A war of words has broken out in Hong Kong between supporters of Canto-pop star and democracy activist Denise Ho and Chinese nationalists who called on cosmetics maker Lancôme to drop her from a concert billing. Ho was slated to perform at a Hong Kong cafe on June 19 in a small concert sponsored by Lancôme. But on June 5 the French cosmetics company canceled the concert, citing “possible safety reasons.” Lancôme subsequently closed several of its stores in Hong Kong Wednesday as protesters and lawmakers accused the company of self-censorship and kowtowing to Beijing:
Cartoonist Badiucao joined those accusing the company of bowing to the mainland, reworking a Lancôme advertisement to feature the embalmed body of Mao Zedong:
Forever Young, by Badiucao for CDT:
Ho was arrested at Occupy Central, the massive street protests for universal suffrage in Hong Kong that took place in the fall of 2014. She was blacklisted from the mainland at that time, according to a leaked directive from China’s Ministry of Culture. But as Global Voices’ Oiwan Lam reports, the state media article that sparked the affair may have misrepresented her political views:
On Sunday, global cosmetics firm Lancôme cancelled a mini concert in Hong Kong after Chinese state-run nationalist newspaper Global Times suggested on social media that the brand supported “pro-Hong Kong and Tibet independence artist” Denise Ho by inviting her to promotional activities.
[…] Ho has never expressed support for independence for either Hong Kong or Tibet, an autonomous region of China that is the focus of a worldwide Free Tibet movement. In its message, Global Times used the word “du (毒)” which means toxic instead of “du (獨) which means independence as a way to further mislead mainland netizens on the Cantonese pop singer’s politics. The two words are distinctive in meaning, but sometimes are interchangeable.
The post was removed after Lancôme issued a statement clarifying that Ho is not their spokesperson. However, the statement did not stop mainland netizens from bombarding the brand. Tens of thousands comments flooded in, calling for boycott. [Source]
In recent days, netizens have attacked Lancôme from both sides of the Great Firewall. A screenshot from Lancôme’s Facebook page archived at CDT Chinese shows dozens of comments from mainlanders bashing the company for “finding a supporter of Hong Kong independence to peddle your wares,” as well as Hong Kongers calling for an apology. The same arguments cropped up on Weibo:
Nikeluobinzhigengniao (@妮可罗宾知更鸟): If you want to leave the Chinese market just say it. We won’t stop you.
Mangguotangtangtangtangtangtangtang (@芒果糖糖糖糖糖糖糖): I fervently hope for the rise of Chinese skin care products.
Xiaowuyufu (@小武渔夫): It’s not so simple to just distance yourself from Lancôme. Our fight with supporters of Hong Kong independence, Taiwan independence, and Tibet independence, and with Denise Ho has just begun! If you violate China, no matter how far away, we will put you to death. [Chinese]
Listerine was also targeted for choosing Ho as its brand ambassador in Hong Kong. In an exchange on WeChat, a user asked Listerine why Ho represents their company in China. When Listerine explained that the mainland ambassador is actually footballer Neymar, the user retorted, “Isn’t Hong Kong part of China? Do you support Hong Kong independence?”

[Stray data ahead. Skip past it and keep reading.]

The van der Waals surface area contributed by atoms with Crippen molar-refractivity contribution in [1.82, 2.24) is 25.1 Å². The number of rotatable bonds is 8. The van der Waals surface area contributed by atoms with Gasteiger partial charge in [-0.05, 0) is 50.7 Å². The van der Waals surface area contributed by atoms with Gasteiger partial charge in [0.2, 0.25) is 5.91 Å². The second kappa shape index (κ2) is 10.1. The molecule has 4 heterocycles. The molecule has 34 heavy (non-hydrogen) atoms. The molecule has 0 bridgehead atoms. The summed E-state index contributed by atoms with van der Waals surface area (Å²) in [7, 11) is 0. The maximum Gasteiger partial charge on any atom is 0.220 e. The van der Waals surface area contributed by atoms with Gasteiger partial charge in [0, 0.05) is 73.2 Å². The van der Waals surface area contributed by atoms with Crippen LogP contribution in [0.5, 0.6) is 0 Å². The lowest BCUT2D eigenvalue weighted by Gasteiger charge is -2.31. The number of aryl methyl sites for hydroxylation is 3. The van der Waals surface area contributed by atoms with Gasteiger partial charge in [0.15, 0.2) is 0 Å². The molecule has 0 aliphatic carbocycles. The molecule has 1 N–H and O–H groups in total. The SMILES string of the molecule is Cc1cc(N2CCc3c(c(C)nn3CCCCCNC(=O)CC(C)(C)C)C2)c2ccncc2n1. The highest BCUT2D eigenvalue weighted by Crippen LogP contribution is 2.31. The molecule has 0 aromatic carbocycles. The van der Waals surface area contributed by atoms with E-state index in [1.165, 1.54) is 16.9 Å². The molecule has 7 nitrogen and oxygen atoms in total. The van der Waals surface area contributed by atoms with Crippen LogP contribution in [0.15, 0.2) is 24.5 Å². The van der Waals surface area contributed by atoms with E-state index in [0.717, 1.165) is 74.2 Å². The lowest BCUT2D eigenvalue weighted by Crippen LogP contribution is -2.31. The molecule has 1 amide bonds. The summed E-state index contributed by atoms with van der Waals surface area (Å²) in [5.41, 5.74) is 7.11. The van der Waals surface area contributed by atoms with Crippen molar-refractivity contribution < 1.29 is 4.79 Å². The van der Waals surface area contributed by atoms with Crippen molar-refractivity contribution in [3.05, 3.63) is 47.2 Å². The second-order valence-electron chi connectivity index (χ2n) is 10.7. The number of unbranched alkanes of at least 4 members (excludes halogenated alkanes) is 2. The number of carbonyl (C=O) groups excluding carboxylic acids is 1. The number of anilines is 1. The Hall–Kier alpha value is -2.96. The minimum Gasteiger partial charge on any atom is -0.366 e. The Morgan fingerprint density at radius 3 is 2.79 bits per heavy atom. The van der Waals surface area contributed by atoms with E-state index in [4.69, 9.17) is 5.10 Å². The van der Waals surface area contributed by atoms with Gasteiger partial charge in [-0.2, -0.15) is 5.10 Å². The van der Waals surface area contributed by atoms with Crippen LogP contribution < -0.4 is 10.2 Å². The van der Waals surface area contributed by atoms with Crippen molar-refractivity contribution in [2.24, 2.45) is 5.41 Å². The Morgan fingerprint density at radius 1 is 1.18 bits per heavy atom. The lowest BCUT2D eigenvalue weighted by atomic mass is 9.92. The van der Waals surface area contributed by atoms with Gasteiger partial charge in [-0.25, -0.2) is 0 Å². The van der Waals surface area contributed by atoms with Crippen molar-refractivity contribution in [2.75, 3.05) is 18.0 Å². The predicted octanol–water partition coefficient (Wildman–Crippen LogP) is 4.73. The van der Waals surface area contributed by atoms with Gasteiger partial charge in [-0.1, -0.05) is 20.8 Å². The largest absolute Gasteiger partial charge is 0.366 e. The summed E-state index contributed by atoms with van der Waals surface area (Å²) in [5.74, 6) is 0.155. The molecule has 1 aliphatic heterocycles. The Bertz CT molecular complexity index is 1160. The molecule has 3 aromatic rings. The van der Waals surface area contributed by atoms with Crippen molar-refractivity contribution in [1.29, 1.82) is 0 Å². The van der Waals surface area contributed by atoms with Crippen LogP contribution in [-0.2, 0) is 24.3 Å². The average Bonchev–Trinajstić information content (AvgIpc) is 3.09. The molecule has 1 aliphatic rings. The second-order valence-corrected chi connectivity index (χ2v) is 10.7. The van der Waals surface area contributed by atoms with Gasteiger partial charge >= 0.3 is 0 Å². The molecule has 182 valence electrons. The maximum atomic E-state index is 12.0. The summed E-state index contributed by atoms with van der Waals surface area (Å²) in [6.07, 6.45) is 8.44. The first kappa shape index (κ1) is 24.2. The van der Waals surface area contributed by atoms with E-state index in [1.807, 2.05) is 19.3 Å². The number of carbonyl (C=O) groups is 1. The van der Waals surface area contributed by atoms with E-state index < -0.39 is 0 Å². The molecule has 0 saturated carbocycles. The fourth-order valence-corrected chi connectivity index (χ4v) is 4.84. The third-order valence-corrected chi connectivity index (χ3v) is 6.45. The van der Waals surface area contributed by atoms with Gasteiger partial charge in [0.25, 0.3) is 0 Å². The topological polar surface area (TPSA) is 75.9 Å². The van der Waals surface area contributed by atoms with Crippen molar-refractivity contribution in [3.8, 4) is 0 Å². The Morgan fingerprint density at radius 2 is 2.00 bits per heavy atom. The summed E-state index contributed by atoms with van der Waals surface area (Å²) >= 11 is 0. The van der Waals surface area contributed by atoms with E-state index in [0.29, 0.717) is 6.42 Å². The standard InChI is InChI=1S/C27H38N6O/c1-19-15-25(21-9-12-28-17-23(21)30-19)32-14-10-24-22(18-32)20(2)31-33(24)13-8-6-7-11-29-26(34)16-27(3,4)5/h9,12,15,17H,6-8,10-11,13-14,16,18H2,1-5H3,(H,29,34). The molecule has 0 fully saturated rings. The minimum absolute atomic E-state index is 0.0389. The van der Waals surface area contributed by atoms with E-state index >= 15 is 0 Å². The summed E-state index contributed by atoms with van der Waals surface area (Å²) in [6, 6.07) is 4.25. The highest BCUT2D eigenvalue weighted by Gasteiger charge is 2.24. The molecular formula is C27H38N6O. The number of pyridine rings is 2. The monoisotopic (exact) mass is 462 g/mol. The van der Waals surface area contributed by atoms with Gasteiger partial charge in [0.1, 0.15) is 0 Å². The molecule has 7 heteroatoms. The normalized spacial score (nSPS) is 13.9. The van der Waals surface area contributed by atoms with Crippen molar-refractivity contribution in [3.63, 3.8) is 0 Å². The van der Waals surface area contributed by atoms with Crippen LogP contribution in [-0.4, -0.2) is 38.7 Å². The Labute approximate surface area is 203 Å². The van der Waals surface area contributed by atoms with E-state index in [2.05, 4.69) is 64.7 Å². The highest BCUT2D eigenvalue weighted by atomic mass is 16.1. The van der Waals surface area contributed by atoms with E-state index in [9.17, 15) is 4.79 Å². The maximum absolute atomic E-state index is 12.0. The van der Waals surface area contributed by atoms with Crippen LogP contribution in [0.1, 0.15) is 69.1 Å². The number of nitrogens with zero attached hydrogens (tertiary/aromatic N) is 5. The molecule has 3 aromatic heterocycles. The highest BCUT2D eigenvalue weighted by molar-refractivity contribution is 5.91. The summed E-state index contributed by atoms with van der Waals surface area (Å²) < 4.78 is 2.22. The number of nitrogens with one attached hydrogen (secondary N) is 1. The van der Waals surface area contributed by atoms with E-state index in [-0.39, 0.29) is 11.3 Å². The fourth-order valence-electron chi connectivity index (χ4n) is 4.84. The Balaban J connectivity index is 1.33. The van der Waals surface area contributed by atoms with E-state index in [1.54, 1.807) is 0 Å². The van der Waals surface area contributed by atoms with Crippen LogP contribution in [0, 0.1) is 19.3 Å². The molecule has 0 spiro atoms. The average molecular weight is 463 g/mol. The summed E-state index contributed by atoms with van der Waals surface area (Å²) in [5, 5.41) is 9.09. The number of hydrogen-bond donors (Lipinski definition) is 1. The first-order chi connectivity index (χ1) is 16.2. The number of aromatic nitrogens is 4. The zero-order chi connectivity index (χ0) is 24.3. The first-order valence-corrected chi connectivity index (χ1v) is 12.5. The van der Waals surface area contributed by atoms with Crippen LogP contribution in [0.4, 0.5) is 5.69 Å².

Chinese consumers also urged a boycott of businesses owned by tycoon Li Ka-shing because an online music store owned by his son had backed Ho.
In a statement on her Facebook page, Ho says Lancôme “seriously misled the public and jeopardized my personal reputation.” She appeals to the company to explain why the concert was canceled, and warns against bowing to pressure from Beijing:
I say this with respect, but corporations do have social responsibility in addition to pursuing profits. My engagement with Lancôme was meant to be a pure artistic collaboration in music. However, the engagement was rudely cancelled unilaterally, with awkward and ambiguous reasons that enraged many of us. To my understanding, the decision was pressured by the brand’s headquarters in France, and if this is in fact true, I feel it deserves an explanation. I hereby urge them to clarify on the decision, to clear my name and give the public a reasonable explanation.
Should we stop self-censoring out of fear and start respecting ourselves and others based on good honest work—we could all be freer. This is what my statement is about. It is about freedom and justice. Because the reality is that if we opt to stay mute and do nothing, these would all be stripped away from us before we notice. [Source]
The campaign against Lancôme on Facebook echoes the backlash against Taiwanese-born K-pop star Chou Tzu-yu in January. To quell netizen rage over a music video in which Chou holds a Taiwan flag, her label released a video of Chou apologizing for the slight, and asserting that “there is only one China.” Nevertheless, the controversy resulted in the cancellation of lucrative deals with Chinese television and electronics manufacturer Huawei. The video was released on Taiwan’s election day, when Democratic Progressive Party candidate Tsai Ing-wen won in a landslide. Soon after the election, netizens “scaled” the Great Firewall to troll Tsai’s Facebook page. The “little pinks” (小粉红) launching these online “expeditions” tend to be young and female, as Initium reporter Wu Jing found in interviews with three foot soldiers in the campaign against Tsai.
Navigating the sensitivities of both nationalist mainlanders and liberals abroad is a growing challenge for global companies, as the recent controversy over Marvel’s ‘white-washing’ of a 500-year-old Tibetan character showed.